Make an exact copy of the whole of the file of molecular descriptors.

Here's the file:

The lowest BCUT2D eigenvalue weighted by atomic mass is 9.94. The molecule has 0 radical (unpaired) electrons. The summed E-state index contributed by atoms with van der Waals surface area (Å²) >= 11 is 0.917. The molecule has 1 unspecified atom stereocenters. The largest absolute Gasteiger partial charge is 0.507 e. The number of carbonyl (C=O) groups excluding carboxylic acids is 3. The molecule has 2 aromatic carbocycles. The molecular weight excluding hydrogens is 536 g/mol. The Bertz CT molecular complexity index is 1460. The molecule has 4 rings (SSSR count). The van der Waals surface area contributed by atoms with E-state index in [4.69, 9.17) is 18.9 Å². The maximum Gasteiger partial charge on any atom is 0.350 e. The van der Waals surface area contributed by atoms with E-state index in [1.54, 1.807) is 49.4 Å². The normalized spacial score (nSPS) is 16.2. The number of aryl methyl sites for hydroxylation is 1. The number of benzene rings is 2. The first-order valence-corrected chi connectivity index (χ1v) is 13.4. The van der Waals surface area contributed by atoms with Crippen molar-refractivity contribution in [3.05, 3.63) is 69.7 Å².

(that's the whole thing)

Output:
The lowest BCUT2D eigenvalue weighted by atomic mass is 9.94. The molecule has 0 radical (unpaired) electrons. The summed E-state index contributed by atoms with van der Waals surface area (Å²) >= 11 is 0.917. The molecule has 1 unspecified atom stereocenters. The largest absolute Gasteiger partial charge is 0.507 e. The number of carbonyl (C=O) groups excluding carboxylic acids is 3. The molecule has 2 aromatic carbocycles. The molecular weight excluding hydrogens is 536 g/mol. The Bertz CT molecular complexity index is 1460. The molecule has 4 rings (SSSR count). The van der Waals surface area contributed by atoms with E-state index in [4.69, 9.17) is 18.9 Å². The maximum Gasteiger partial charge on any atom is 0.350 e. The van der Waals surface area contributed by atoms with E-state index in [1.54, 1.807) is 49.4 Å². The normalized spacial score (nSPS) is 16.2. The number of aryl methyl sites for hydroxylation is 1. The number of benzene rings is 2. The first-order valence-corrected chi connectivity index (χ1v) is 13.4. The van der Waals surface area contributed by atoms with Crippen molar-refractivity contribution in [3.05, 3.63) is 69.7 Å².